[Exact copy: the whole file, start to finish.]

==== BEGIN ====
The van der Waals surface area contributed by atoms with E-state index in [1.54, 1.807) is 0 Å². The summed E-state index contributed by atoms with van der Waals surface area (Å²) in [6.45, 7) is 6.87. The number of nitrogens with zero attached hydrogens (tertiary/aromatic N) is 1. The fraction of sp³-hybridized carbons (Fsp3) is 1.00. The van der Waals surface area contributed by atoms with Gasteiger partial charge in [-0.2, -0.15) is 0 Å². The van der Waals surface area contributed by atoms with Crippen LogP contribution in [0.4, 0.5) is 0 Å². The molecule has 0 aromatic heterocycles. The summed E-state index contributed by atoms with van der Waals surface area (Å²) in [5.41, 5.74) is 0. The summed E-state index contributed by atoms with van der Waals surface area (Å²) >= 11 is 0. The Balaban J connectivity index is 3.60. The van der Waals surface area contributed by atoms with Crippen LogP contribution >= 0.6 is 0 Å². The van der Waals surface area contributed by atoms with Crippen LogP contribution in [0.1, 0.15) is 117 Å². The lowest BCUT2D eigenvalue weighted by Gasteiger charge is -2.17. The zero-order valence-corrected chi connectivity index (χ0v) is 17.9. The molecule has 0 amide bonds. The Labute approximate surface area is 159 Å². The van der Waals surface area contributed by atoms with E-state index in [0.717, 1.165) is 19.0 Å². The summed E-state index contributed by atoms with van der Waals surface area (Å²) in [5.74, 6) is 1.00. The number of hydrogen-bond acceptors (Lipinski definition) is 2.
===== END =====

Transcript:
The van der Waals surface area contributed by atoms with E-state index in [1.54, 1.807) is 0 Å². The summed E-state index contributed by atoms with van der Waals surface area (Å²) in [6.45, 7) is 6.87. The number of nitrogens with zero attached hydrogens (tertiary/aromatic N) is 1. The fraction of sp³-hybridized carbons (Fsp3) is 1.00. The van der Waals surface area contributed by atoms with Gasteiger partial charge in [-0.2, -0.15) is 0 Å². The van der Waals surface area contributed by atoms with Crippen LogP contribution in [0.4, 0.5) is 0 Å². The molecule has 0 aromatic heterocycles. The summed E-state index contributed by atoms with van der Waals surface area (Å²) in [5.41, 5.74) is 0. The summed E-state index contributed by atoms with van der Waals surface area (Å²) >= 11 is 0. The Balaban J connectivity index is 3.60. The van der Waals surface area contributed by atoms with Crippen LogP contribution >= 0.6 is 0 Å². The van der Waals surface area contributed by atoms with Crippen LogP contribution in [0.1, 0.15) is 117 Å². The lowest BCUT2D eigenvalue weighted by Gasteiger charge is -2.17. The zero-order valence-corrected chi connectivity index (χ0v) is 17.9. The molecule has 0 amide bonds. The Labute approximate surface area is 159 Å². The van der Waals surface area contributed by atoms with E-state index in [0.717, 1.165) is 19.0 Å². The summed E-state index contributed by atoms with van der Waals surface area (Å²) in [5.74, 6) is 1.00. The number of hydrogen-bond acceptors (Lipinski definition) is 2.